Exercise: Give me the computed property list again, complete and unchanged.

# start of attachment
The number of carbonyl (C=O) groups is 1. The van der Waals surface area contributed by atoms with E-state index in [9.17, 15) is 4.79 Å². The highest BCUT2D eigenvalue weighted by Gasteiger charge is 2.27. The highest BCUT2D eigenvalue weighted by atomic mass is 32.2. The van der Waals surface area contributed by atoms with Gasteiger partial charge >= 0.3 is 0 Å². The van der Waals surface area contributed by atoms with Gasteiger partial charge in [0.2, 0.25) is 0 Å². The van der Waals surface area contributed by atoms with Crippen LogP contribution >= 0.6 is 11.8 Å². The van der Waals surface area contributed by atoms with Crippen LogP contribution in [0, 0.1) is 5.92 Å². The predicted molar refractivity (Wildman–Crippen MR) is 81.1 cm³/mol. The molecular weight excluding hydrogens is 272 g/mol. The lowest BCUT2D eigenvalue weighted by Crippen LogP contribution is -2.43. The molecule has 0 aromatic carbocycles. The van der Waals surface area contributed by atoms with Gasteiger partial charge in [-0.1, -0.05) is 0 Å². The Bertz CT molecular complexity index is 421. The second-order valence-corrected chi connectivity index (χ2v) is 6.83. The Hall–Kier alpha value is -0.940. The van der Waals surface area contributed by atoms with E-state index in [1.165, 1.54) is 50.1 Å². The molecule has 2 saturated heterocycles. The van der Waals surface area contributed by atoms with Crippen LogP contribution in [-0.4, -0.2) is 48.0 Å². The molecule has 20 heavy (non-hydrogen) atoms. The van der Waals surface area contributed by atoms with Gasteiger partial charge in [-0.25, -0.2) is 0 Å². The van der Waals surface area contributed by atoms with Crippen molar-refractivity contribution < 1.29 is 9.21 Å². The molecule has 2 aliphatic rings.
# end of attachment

The number of carbonyl (C=O) groups is 1. The van der Waals surface area contributed by atoms with E-state index in [9.17, 15) is 4.79 Å². The highest BCUT2D eigenvalue weighted by Gasteiger charge is 2.27. The highest BCUT2D eigenvalue weighted by atomic mass is 32.2. The van der Waals surface area contributed by atoms with Gasteiger partial charge >= 0.3 is 0 Å². The van der Waals surface area contributed by atoms with Gasteiger partial charge in [0.2, 0.25) is 0 Å². The van der Waals surface area contributed by atoms with Crippen LogP contribution >= 0.6 is 11.8 Å². The van der Waals surface area contributed by atoms with Crippen LogP contribution in [0, 0.1) is 5.92 Å². The predicted molar refractivity (Wildman–Crippen MR) is 81.1 cm³/mol. The molecular weight excluding hydrogens is 272 g/mol. The lowest BCUT2D eigenvalue weighted by Crippen LogP contribution is -2.43. The molecule has 0 aromatic carbocycles. The van der Waals surface area contributed by atoms with Gasteiger partial charge in [-0.1, -0.05) is 0 Å². The Bertz CT molecular complexity index is 421. The second-order valence-corrected chi connectivity index (χ2v) is 6.83. The Hall–Kier alpha value is -0.940. The van der Waals surface area contributed by atoms with E-state index in [1.165, 1.54) is 50.1 Å². The molecule has 2 saturated heterocycles. The van der Waals surface area contributed by atoms with Crippen LogP contribution in [-0.4, -0.2) is 48.0 Å². The molecule has 20 heavy (non-hydrogen) atoms. The van der Waals surface area contributed by atoms with Gasteiger partial charge in [-0.25, -0.2) is 0 Å². The van der Waals surface area contributed by atoms with Crippen molar-refractivity contribution < 1.29 is 9.21 Å². The molecule has 2 aliphatic rings.